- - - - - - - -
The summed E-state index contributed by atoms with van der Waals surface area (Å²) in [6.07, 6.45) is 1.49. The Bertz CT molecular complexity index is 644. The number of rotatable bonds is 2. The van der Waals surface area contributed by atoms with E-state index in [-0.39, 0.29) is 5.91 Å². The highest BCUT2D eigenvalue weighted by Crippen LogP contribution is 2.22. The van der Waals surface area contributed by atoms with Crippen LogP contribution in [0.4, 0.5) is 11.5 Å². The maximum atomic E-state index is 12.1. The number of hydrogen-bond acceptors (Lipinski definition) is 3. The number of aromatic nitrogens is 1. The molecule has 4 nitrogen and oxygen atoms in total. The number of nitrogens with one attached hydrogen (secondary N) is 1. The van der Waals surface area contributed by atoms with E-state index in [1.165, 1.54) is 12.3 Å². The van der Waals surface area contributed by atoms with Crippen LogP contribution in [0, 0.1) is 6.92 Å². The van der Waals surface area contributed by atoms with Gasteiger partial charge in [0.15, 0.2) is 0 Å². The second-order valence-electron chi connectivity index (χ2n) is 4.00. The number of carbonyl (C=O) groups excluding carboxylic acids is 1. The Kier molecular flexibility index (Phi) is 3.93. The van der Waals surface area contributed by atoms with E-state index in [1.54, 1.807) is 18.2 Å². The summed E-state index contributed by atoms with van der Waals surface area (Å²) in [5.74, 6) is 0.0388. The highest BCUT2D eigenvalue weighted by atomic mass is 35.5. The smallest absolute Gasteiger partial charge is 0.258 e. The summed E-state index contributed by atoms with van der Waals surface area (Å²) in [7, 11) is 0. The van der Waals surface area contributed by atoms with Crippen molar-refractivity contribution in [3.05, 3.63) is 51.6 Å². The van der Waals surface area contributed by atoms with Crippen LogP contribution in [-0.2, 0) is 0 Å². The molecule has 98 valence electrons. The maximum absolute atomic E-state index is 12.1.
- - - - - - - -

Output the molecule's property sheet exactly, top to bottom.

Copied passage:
The summed E-state index contributed by atoms with van der Waals surface area (Å²) in [6.07, 6.45) is 1.49. The Bertz CT molecular complexity index is 644. The number of rotatable bonds is 2. The van der Waals surface area contributed by atoms with E-state index in [-0.39, 0.29) is 5.91 Å². The highest BCUT2D eigenvalue weighted by Crippen LogP contribution is 2.22. The van der Waals surface area contributed by atoms with Crippen LogP contribution in [0.4, 0.5) is 11.5 Å². The maximum atomic E-state index is 12.1. The number of hydrogen-bond acceptors (Lipinski definition) is 3. The number of aromatic nitrogens is 1. The molecule has 4 nitrogen and oxygen atoms in total. The number of nitrogens with one attached hydrogen (secondary N) is 1. The van der Waals surface area contributed by atoms with E-state index in [1.165, 1.54) is 12.3 Å². The van der Waals surface area contributed by atoms with Crippen LogP contribution in [0, 0.1) is 6.92 Å². The van der Waals surface area contributed by atoms with Gasteiger partial charge in [0.15, 0.2) is 0 Å². The second-order valence-electron chi connectivity index (χ2n) is 4.00. The number of carbonyl (C=O) groups excluding carboxylic acids is 1. The Kier molecular flexibility index (Phi) is 3.93. The van der Waals surface area contributed by atoms with E-state index in [1.54, 1.807) is 18.2 Å². The summed E-state index contributed by atoms with van der Waals surface area (Å²) in [5.74, 6) is 0.0388. The highest BCUT2D eigenvalue weighted by atomic mass is 35.5. The smallest absolute Gasteiger partial charge is 0.258 e. The summed E-state index contributed by atoms with van der Waals surface area (Å²) in [7, 11) is 0. The van der Waals surface area contributed by atoms with Crippen molar-refractivity contribution in [3.05, 3.63) is 51.6 Å². The van der Waals surface area contributed by atoms with Crippen LogP contribution in [-0.2, 0) is 0 Å². The molecule has 98 valence electrons. The maximum absolute atomic E-state index is 12.1.